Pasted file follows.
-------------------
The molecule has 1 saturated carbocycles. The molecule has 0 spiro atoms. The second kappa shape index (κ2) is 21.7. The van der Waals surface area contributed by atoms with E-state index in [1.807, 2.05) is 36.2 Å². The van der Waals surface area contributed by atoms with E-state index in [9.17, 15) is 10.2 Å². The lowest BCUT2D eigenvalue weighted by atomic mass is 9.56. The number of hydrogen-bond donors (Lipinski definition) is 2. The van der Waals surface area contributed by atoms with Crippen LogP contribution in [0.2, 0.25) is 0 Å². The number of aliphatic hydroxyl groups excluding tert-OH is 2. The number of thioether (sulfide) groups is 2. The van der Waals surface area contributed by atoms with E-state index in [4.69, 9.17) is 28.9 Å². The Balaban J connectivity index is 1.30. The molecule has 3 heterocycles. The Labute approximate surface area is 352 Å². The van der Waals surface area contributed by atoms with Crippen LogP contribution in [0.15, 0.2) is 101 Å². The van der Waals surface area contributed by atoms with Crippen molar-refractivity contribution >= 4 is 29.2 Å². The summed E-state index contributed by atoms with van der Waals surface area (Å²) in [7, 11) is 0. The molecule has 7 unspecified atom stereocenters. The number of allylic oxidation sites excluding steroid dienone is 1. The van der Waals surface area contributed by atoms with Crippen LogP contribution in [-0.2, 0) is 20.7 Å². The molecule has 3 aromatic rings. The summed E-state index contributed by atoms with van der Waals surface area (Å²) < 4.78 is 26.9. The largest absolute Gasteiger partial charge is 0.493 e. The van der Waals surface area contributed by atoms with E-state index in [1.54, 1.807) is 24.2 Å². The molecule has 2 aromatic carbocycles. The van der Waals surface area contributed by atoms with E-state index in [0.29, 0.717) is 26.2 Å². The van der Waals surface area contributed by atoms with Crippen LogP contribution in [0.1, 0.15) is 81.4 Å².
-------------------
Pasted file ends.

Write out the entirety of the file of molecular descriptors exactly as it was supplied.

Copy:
The molecule has 1 saturated carbocycles. The molecule has 0 spiro atoms. The second kappa shape index (κ2) is 21.7. The van der Waals surface area contributed by atoms with E-state index in [1.807, 2.05) is 36.2 Å². The van der Waals surface area contributed by atoms with E-state index in [9.17, 15) is 10.2 Å². The lowest BCUT2D eigenvalue weighted by atomic mass is 9.56. The number of hydrogen-bond donors (Lipinski definition) is 2. The van der Waals surface area contributed by atoms with Crippen LogP contribution in [0.2, 0.25) is 0 Å². The number of aliphatic hydroxyl groups excluding tert-OH is 2. The number of thioether (sulfide) groups is 2. The van der Waals surface area contributed by atoms with E-state index in [4.69, 9.17) is 28.9 Å². The Balaban J connectivity index is 1.30. The molecule has 3 heterocycles. The Labute approximate surface area is 352 Å². The van der Waals surface area contributed by atoms with Crippen LogP contribution in [0.15, 0.2) is 101 Å². The van der Waals surface area contributed by atoms with Crippen molar-refractivity contribution >= 4 is 29.2 Å². The summed E-state index contributed by atoms with van der Waals surface area (Å²) in [7, 11) is 0. The molecule has 7 unspecified atom stereocenters. The number of allylic oxidation sites excluding steroid dienone is 1. The van der Waals surface area contributed by atoms with Crippen LogP contribution in [-0.2, 0) is 20.7 Å². The molecule has 3 aromatic rings. The summed E-state index contributed by atoms with van der Waals surface area (Å²) < 4.78 is 26.9. The largest absolute Gasteiger partial charge is 0.493 e. The van der Waals surface area contributed by atoms with E-state index in [1.54, 1.807) is 24.2 Å². The molecule has 2 aromatic carbocycles. The van der Waals surface area contributed by atoms with E-state index in [0.29, 0.717) is 26.2 Å². The van der Waals surface area contributed by atoms with Crippen LogP contribution in [0.1, 0.15) is 81.4 Å².